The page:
Presentation on theme: "Evidence into Practice: Implementing a Resilience Practice Framework in Regional and Rural Australia FRSA Conference 2014 Wellbeing for Children, Families."— Presentation transcript:
Evidence into Practice: Implementing a Resilience Practice Framework in Regional and Rural Australia FRSA Conference 2014 Wellbeing for Children, Families & Communities: Future Policy, Programs & Practice Adelaide Convention Centre, November 4 – 6 Tanya Spalding Greg Antcliff Manager Practice SupportDirector Professional Practice
The Benevolent Society We help families and children to thrive We help older people to age well We help people take care of their mental health and wellbeing We provide learning and education to individuals and organisations We work in partnership with communities so they can build on their strengths and use their own resources We advocate and speak out for a just society
The Brighter Futures Program Early Intervention with families with children aged <9 yrs, or who are expecting a child, where the children are at high risk of entering the child protection system. A voluntary program with multiple referral pathways Program Outcomes; improve the emotional, social, health, educational and developmental outcomes for families and their children. Service components: case management, home visiting and parent skills coaching. Access to child care, parenting programs and brokerage (e.g. material/financial aid, fee for service).
Western Region NSW
Phase One : The Why ?
The need for an organisational approach to our work
What is Evidence Informed Practice? Adapted from What Works for Children? Evidence Guide. Economic & Social research Council et al 2003 Evidence-informed practice is the use of best evidence combined with the knowledge and experience of practitioners, the views and experiences of service users and the context in which it is to be delivered.
Uptake of Evidence-Informed Practice
Evidence Informed Practice (EIP) EIP is the expected approach to improving the quality of practice and service delivery For many reasons, best evidence is not being taken up in practice settings, and many children and their families are not receiving the best possible programs and support Many programs and practices found to be effective in child and family support fail to translate into meaningful outcomes across different service settings
Adapted from Riley, 2005 World of Research World of Practice Research to Practice Gap Implementation
Critical barriers to EIP Organisational setting or context The capacity of the workforce to implement EIP Addressing organisational polices and processes Narrow project, practice standards, guidelines, or procedure-orientated approach to introducing evidence (Johnson & Austin, 2006)
Evidence-based practice and programs Programs Collections of practices that are done within known parameters (philosophy, values, service delivery structure, and treatment components) Practices Skills, techniques, and strategies that can be used by a practitioner. Common elements or practice components/kernals(Chorpita et al; ( Embry, 2004)
Why common elements ? Broader focus and application, particularly for frontline workers who report finding that prescribed programs simply do not fit the individual families' own unique context. Other problems: time limitations in having to ‘wade through’ the evidence in order to select interventions using the evidence base as a guide. Identifies key factors that work for vulnerable families Identified factors and general principles that characterise ‘what works’ to improve outcomes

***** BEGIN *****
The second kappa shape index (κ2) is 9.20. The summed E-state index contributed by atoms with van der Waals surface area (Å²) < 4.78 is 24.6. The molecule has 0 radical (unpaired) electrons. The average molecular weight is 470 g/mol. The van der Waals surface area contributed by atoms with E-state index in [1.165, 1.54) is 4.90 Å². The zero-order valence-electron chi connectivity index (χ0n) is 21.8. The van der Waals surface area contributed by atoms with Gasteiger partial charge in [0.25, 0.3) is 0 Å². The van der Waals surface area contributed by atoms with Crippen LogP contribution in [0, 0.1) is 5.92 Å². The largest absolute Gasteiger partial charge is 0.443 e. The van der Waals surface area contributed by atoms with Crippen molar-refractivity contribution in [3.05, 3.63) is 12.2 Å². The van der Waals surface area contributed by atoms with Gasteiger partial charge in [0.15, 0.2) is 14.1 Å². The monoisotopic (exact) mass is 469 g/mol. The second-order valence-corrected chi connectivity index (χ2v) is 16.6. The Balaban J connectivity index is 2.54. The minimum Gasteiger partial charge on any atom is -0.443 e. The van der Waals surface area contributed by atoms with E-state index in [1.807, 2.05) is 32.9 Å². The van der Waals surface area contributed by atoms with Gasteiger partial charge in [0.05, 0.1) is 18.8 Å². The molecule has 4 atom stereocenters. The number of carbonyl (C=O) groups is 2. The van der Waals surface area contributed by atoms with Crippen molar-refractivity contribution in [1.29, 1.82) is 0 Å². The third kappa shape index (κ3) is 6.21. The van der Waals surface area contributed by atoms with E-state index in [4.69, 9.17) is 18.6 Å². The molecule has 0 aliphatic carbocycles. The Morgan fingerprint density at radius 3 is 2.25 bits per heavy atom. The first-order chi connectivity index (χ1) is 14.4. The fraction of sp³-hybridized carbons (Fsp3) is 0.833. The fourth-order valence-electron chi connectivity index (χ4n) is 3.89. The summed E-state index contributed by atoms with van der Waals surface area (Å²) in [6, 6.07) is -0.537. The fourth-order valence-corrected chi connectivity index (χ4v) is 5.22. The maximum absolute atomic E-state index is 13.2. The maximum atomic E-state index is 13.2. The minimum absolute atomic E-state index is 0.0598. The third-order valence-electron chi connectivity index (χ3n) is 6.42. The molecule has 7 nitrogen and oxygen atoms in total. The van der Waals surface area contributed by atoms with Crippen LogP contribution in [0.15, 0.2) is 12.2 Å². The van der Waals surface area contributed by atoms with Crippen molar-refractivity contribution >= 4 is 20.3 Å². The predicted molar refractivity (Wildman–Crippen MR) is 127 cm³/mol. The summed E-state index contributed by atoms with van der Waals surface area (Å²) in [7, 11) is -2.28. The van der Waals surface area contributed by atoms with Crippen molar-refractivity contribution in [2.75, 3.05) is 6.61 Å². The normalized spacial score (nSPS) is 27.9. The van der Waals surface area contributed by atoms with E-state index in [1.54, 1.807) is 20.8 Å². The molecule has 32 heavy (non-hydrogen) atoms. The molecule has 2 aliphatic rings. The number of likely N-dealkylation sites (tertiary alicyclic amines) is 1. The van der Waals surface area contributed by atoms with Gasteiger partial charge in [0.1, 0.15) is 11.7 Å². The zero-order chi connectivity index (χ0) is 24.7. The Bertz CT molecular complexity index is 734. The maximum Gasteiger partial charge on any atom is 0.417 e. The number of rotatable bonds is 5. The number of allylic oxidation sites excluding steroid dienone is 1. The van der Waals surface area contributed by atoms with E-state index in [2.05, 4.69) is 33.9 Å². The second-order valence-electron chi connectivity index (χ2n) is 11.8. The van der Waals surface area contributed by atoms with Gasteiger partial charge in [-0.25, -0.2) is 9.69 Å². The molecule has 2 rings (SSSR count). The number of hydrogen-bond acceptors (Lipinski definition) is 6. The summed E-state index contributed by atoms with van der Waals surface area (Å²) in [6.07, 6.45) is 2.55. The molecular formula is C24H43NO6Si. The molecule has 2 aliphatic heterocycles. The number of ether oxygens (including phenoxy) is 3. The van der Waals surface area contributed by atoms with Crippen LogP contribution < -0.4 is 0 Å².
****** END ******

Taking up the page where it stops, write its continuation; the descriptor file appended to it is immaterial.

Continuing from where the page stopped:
“Evidence” on effectiveness helps you select what to implement for whom however “Evidence” on these outcomes does not help you implement the program or practice Fixsen & Blase (2008)
The What ? : Resilience Practice Framework and developing the evidence informed practices 17
Resilience Practice Framework Resilience is the overarching approach to the Benevolent Society’s work across child and family services. We define Resilience as : “Strength in the face of adversity. The capacity to adapt and rebound from stressful lie events, strengthened and more resourceful.”
Resilience Practice Framework The RPF focuses on maximising the likelihood of good of better outcomes for children by building a protective framework around them It identifies six domains of a child’s life that contribute to the factors known to be associated with resilience (Antcliff, Daniel & Burgess, 2014) The framework was adapted to align with the agency’s purpose and strategy The goal of adopting an organisation-wide framework was to achieve a shared approach to child and family practice across diverse services and geography, and improve the consistency and quality of practice.
Knowledge to Implementation Cycle
What is the RPF ? Resilience domains Resilience Outcomes & Indicators Increasing Safety Secure and Stable Relationships Improving coping / self regulation Improving empathy Increasing self efficacy 47 Evidence Informed Practices (EIP’s) Resilience Assessment Tool Resilience Outcomes Tool Specialist Practice Guides
Summary Resilience Practice Framework
Resilience Guides 1-6
Specialist Guides 7 & 8
The How ? : Implementation
Implementation Science Implementation occurs in stages: Exploration & Adoption Installation Initial Implementation Full Implementation Innovation Sustainability Fixsen, Naoom, Blase, Friedman, & Wallace, Years
The Four Phases of QIF (Meyers, Durlak & Wandersman, 2012a)
Phase 2 : Key Implementation Activities Undertake readiness assessments Practice contextualising sessions for each site Formation of Local Implementation Teams ( technical) 2 days training in the Resilience Assessment Tool and Outcomes Tool 2 days training (Observe, Practice, Feedback) in a selection of Resilience Practices from each outcome Refinement of positions Using the RPF in the Recruitment phase for new staff Formation of Group coaching structures Identify Practice support functions Data collection – frequency of use and Outcomes data collection Informal review of policies and procedures